Lodger Insurance- Obtain cover for your Buildings and Contents.
You may find that following a change in circumstances, you have house room to take in a lodger.The reasons for doing so vary, sometimes perhaps when the family have left home you do so for the added company or as more and more people are now doing, to provide an additional income. Under the government “Rent a Room” scheme, you can currently earn £4,250 tax free by taking in a lodger, providing the room is furnished for habitation. Of course there are insurance implications of taking in a lodger and the presence of a non-family member in your home is a material fact that needs to be declared to insurers. Failure to do so may invalidate your insurance policy.
At Assetsure, we are happy to provide insurance for Buildings & Contents either together or separately for homes that have lodgers in residence.
Taking in a lodger is often done in a friendly “ad-hoc” manner especially if it is a family friend you are letting a room to and without any legal contract to be signed. We suggest that it is always a good idea to enter in to some kind of formal agreement even with a friend so everyone knows exactly where they stand, their responsibilities and what is included and excluded in the agreement. The contract should state, the amount of rent required, the period of the agreement, if the lodger is required to share the bills and if they are entitled to any other facilities or services at the property such as meals etc.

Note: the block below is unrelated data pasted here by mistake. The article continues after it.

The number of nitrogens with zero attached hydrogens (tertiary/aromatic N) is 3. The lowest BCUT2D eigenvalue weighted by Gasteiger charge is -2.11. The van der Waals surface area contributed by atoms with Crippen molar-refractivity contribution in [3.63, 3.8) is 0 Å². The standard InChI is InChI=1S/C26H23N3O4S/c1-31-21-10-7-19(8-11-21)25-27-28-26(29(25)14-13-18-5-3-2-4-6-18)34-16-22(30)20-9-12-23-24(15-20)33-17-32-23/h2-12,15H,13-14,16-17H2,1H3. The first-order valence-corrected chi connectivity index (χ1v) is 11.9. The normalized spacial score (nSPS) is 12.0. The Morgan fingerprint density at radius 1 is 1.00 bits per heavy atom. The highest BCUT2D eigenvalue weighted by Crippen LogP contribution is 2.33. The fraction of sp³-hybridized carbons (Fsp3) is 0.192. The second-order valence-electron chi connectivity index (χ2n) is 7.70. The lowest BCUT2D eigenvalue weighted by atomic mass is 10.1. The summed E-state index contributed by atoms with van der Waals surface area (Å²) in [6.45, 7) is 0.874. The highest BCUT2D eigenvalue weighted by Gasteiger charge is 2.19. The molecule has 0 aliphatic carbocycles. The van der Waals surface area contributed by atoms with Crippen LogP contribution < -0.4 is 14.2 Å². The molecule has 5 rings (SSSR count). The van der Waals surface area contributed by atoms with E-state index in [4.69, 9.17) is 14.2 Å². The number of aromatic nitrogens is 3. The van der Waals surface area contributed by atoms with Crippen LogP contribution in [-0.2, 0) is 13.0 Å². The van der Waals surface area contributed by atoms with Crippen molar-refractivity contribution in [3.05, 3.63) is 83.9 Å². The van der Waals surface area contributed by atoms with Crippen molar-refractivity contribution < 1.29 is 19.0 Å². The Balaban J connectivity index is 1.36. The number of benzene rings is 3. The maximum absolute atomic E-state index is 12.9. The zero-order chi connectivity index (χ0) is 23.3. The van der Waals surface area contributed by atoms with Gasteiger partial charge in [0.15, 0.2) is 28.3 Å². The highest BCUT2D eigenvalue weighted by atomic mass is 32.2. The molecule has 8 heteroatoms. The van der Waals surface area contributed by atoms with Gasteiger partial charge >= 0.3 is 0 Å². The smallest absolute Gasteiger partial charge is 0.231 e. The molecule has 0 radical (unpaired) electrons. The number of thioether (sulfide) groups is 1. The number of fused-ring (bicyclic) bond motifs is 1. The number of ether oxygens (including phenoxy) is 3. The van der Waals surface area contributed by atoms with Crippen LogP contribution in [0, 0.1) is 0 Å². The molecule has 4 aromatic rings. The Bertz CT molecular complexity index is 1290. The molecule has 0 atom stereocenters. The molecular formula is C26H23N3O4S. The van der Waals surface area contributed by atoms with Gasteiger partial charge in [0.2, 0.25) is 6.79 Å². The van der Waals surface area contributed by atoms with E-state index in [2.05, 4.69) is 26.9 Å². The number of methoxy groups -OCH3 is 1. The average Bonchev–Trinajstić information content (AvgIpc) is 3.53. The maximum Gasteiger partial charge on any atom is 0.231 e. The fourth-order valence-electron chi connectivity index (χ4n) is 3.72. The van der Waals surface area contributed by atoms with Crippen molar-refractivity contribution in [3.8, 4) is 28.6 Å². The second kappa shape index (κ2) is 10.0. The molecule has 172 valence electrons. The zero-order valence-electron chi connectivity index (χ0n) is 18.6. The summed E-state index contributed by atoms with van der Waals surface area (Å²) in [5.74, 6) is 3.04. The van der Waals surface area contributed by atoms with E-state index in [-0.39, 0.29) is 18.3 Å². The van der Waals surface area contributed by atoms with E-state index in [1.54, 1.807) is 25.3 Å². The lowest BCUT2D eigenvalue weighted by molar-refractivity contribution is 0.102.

It’s important to establish the type of tenancy your lodger has been afforded and generally this falls in to two main categories.
Your lodger will be classed as an “excluded occupier” if they live in your home but share a bathroom, kitchen or living room. Under this arrangement, the lodger is afforded very few rights and the notice period required usually mirrors the period allowed for paying rent. Thus if they pay you rent monthly, then the notice period is one month.
Your lodger is likely to be afforded basic protection by the law if they live in your property but do not share any living space with you.This scenario is likely to relate to situations where perhaps you have a self-contained basement or annex. Under this arrangement you must serve the lodger a written notice to quit.
If you accept more than three lodgers in your property at any one time forming more than one household, we suggest that you contact your local authority to ensure that you do not need to register the property as a HMO,
If you require insurance for your buildings or for your contents, please contact us at Assetsure and we will be pleased to assist.